Again, Neil Postman provides insight into this consideration: Humans use language to transform the world and then, in turn, are transformed by their own invention.
We use words to describe our existence from who we are to what we feel, and those same words carve out our existence as well. When we label lust as love, lust becomes the prominent association, which influences our perceptions of love and is eventually passed on to future generations, moving away from its purpose, until it is redefined altogether.
If we consider the definitions of love, how could we say we love chocolate cake or a favorite car?
Erich Fromm reminds us that love requires effort, that it is an active relationship and not something to acquire: Love isn’t something natural. Rather it requires discipline, concentration, patience, faith, and the overcoming of narcissism. It isn’t a feeling; it is a practice. (from The Art of Loving)
What is gratitude? The dictionary provides this definition: the quality of being thankful; readiness to show appreciation for and to return kindness. It seems that true sense of gratitude, however, has been somewhat lost.
Throughout my life I primarily expressed gratitude when things were going my way. It was easy to remember blessings and to be thankful for them when all was well. I would express my gratitude by offering monetary or material gifts. In hindsight, I was expressing pleasure instead of gratitude. I learned this lesson after the money and other material possessions were taken away and the people who were conditioned by the gifts were gone as well. That is when I began to explore gratitude. Not intentionally, because I had accepted the general concept of gratitude; but through the way that gratitude expressed itself to me.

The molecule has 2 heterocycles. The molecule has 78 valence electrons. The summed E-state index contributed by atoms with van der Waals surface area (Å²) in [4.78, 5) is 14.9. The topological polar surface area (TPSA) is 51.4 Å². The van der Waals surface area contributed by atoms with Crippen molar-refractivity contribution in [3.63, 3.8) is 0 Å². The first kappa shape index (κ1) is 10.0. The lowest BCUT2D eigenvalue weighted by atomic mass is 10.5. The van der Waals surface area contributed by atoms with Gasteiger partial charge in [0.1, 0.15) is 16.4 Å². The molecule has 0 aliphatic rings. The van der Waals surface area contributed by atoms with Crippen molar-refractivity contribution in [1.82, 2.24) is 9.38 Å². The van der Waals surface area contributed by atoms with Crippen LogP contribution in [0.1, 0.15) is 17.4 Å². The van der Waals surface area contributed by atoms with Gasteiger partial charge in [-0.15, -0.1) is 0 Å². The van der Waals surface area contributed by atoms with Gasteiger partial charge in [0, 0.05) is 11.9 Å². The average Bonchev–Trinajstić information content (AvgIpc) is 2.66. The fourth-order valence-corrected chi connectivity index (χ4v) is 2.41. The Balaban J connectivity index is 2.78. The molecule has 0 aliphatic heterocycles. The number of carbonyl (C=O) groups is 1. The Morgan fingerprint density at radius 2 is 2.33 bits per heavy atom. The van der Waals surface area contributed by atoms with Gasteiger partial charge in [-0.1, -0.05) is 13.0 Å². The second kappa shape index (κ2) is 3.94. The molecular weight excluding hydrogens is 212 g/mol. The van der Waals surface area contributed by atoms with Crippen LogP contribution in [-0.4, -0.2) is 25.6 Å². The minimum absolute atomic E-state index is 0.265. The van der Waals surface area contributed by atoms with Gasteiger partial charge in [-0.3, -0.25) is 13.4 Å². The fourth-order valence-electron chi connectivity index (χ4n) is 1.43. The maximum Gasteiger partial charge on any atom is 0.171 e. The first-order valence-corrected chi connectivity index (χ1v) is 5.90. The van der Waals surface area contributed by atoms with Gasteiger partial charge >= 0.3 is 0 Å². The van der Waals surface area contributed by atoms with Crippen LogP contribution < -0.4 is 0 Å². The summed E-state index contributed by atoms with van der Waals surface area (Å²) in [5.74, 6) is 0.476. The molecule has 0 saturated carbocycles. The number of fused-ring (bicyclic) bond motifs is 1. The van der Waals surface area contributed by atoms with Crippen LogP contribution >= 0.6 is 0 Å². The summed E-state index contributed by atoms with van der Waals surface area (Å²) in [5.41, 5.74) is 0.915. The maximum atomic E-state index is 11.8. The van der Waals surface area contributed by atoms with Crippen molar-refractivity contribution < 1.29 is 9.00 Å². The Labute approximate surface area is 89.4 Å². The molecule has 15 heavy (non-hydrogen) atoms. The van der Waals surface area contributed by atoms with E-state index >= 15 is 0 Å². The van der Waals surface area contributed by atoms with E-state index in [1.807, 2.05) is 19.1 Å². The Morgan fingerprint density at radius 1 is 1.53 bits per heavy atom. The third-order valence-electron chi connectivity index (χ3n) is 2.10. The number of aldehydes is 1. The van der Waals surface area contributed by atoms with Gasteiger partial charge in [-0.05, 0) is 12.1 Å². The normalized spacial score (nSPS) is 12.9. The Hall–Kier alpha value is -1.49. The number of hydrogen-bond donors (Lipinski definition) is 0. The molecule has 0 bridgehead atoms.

As I sat in a cold dark place with nothing, I started to tap into my innate gifts and make the best of them. My focus was on my loved ones, life and health and I found myself as thankful as I’d ever been in my life. Thankful for strength of mind. Thankful for my relationships over the years – even the ones that impacted me negatively – because they all played a part in me becoming who I am. I also realized that those relationships were not just about me; they were about the other person as well. I found myself thankful that I have something to offer the world, just as we all do. These things can’t be taken away, and I will continuously be grateful for them.
I’ve learned that gratitude isn’t an action; it’s a lifestyle where you express your thankfulness for what life has given you. Gratitude includes being as thankful for the storm as for the sunshine. The storm provides an opportunity for growth that allows you to give back and help others through your experience, effecting change on a level greater than yourself.
Readers Reflections on Gratitude:
I’ve found that being thankful, NO MATTER WHAT, required gratitude for it all, and not just what pleased me. I begin to see everything as opportunities to “practice” embracing a lifestyle of change and growth, and by doing this I found myself not resentful, but grateful and motivated. – Curtis
I can only say that gratitude to me gives me substance and meaning in life which allows me to help as many people that I can without asking or expecting anything in return back. – Albert
I try to practice gratitude. Every night when I pray I say 5 things that I am grateful for and I find that my days tend to be happier. Even if I have had a bad situation, I find that I am grateful because of the lesson that I learned from it. – Victoria
We are certainly grateful for this opportunity to communicate with you all and would love to hear your thoughts on the many topics we will discuss.
Sign up for the newsletter today by adding Outreach@fairshake.net to your contact list